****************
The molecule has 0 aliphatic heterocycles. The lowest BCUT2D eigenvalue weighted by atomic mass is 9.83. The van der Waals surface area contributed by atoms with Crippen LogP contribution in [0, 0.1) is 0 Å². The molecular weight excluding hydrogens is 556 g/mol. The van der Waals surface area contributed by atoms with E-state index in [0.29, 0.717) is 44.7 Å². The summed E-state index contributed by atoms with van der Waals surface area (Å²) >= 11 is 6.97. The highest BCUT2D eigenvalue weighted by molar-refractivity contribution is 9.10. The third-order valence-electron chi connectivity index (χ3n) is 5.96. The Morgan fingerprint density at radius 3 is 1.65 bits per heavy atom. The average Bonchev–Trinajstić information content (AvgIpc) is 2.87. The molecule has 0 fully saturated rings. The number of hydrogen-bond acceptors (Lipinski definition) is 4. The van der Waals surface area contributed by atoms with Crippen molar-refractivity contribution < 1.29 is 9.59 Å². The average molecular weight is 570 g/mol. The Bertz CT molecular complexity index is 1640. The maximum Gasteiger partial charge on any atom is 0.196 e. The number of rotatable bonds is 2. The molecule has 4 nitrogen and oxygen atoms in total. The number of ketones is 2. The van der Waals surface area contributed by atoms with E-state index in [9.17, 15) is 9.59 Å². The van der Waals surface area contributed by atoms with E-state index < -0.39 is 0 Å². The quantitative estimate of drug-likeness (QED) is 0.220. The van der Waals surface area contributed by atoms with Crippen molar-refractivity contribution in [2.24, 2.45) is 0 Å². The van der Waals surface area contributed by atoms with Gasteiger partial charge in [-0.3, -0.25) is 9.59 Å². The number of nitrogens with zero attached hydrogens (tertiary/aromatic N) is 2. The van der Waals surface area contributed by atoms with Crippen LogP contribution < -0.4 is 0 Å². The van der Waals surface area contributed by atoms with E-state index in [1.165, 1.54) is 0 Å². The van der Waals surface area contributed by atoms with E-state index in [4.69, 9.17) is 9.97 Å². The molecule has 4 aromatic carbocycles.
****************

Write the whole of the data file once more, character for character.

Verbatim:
The molecule has 0 aliphatic heterocycles. The lowest BCUT2D eigenvalue weighted by atomic mass is 9.83. The van der Waals surface area contributed by atoms with Crippen LogP contribution in [0, 0.1) is 0 Å². The molecular weight excluding hydrogens is 556 g/mol. The van der Waals surface area contributed by atoms with E-state index in [0.29, 0.717) is 44.7 Å². The summed E-state index contributed by atoms with van der Waals surface area (Å²) >= 11 is 6.97. The highest BCUT2D eigenvalue weighted by molar-refractivity contribution is 9.10. The third-order valence-electron chi connectivity index (χ3n) is 5.96. The Morgan fingerprint density at radius 3 is 1.65 bits per heavy atom. The average Bonchev–Trinajstić information content (AvgIpc) is 2.87. The molecule has 0 fully saturated rings. The number of hydrogen-bond acceptors (Lipinski definition) is 4. The van der Waals surface area contributed by atoms with Crippen molar-refractivity contribution < 1.29 is 9.59 Å². The average molecular weight is 570 g/mol. The Bertz CT molecular complexity index is 1640. The maximum Gasteiger partial charge on any atom is 0.196 e. The number of rotatable bonds is 2. The molecule has 4 nitrogen and oxygen atoms in total. The number of ketones is 2. The van der Waals surface area contributed by atoms with E-state index in [9.17, 15) is 9.59 Å². The van der Waals surface area contributed by atoms with E-state index < -0.39 is 0 Å². The quantitative estimate of drug-likeness (QED) is 0.220. The van der Waals surface area contributed by atoms with Crippen molar-refractivity contribution in [2.24, 2.45) is 0 Å². The van der Waals surface area contributed by atoms with Gasteiger partial charge in [-0.3, -0.25) is 9.59 Å². The number of nitrogens with zero attached hydrogens (tertiary/aromatic N) is 2. The van der Waals surface area contributed by atoms with Crippen LogP contribution < -0.4 is 0 Å². The van der Waals surface area contributed by atoms with E-state index in [1.165, 1.54) is 0 Å². The van der Waals surface area contributed by atoms with E-state index in [4.69, 9.17) is 9.97 Å². The molecule has 4 aromatic carbocycles.